Emissions Reduction Pledges Fall Far Short of Copenhagen Accord 
Hansen Study: Extreme Weather Tied to Climate Change
Report Details Climate Change, Extreme Weather Links


By yew yew (colorado springs, co 80901)
on November 20th, 2012

What effects do various lasers make to co2 bond stability?
Can co2 be reduced to monoxide?
Can heat be convected from co1?
What is the range of heat absorbed by atmosphere co2 and is that range going to the capacity?

Does “trapped”  mean irreversible?
Does absorbed mean irreversible?
Does co2 move to a limited altitude?

Is there something more definite to know with the ppm statements?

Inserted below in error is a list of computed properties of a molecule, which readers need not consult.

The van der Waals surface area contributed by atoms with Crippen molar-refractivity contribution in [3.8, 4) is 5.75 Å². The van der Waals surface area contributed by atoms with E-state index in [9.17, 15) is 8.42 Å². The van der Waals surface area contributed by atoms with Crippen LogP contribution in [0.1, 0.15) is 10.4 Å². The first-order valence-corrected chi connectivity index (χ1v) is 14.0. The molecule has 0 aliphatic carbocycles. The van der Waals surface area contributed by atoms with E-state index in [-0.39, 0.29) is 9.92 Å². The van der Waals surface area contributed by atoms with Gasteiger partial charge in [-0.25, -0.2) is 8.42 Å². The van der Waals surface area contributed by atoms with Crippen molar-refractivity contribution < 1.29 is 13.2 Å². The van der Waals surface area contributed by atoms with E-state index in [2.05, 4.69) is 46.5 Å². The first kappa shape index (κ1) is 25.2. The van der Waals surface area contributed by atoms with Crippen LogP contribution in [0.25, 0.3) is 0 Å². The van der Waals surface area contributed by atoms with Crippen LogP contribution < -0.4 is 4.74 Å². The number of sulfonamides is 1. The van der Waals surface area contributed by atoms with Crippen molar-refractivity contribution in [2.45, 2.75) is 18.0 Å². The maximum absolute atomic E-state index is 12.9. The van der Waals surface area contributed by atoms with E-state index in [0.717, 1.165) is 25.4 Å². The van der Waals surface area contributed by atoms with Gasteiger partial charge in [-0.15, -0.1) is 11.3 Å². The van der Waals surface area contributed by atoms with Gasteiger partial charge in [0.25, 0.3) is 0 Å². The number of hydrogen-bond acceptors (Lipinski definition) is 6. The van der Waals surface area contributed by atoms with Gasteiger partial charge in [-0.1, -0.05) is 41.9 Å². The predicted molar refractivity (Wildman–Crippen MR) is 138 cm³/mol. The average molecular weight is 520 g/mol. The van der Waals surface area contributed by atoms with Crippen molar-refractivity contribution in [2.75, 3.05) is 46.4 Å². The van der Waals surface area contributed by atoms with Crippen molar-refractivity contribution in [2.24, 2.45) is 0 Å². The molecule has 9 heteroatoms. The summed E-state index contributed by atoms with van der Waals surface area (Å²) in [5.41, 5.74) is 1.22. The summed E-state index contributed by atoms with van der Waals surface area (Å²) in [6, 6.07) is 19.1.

Got ‘Link to’  for a slight rise in comprehension?

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By D. Cohen
on November 21st, 2012

CO2 bonds can be photolyzed (broken with light or a laser) to form CO and oxygen under certain laboratory conditions, there are papers on it. But that takes tremendous amounts of energy (which right now require releasing tremendous amounts of carbon) and carbon dioxide has it’s own plethora of environmental issues; CO is a free radical so its unstable and poisonous, and in the atmosphere it promotes the formation of ground level ozone which is very poisonous and ultimately CO just oxidizes back to CO2 quickly in the atmosphere. CO isnt a strong greenhouse gas in itself but it reacts with the hydroxyl radical in the atmosphere. Hydroxyl radical is an atmospheric detergent of sorts, reacting with greenhouse cases to form more benign compounds, so CO promotes global warming indirectly this way.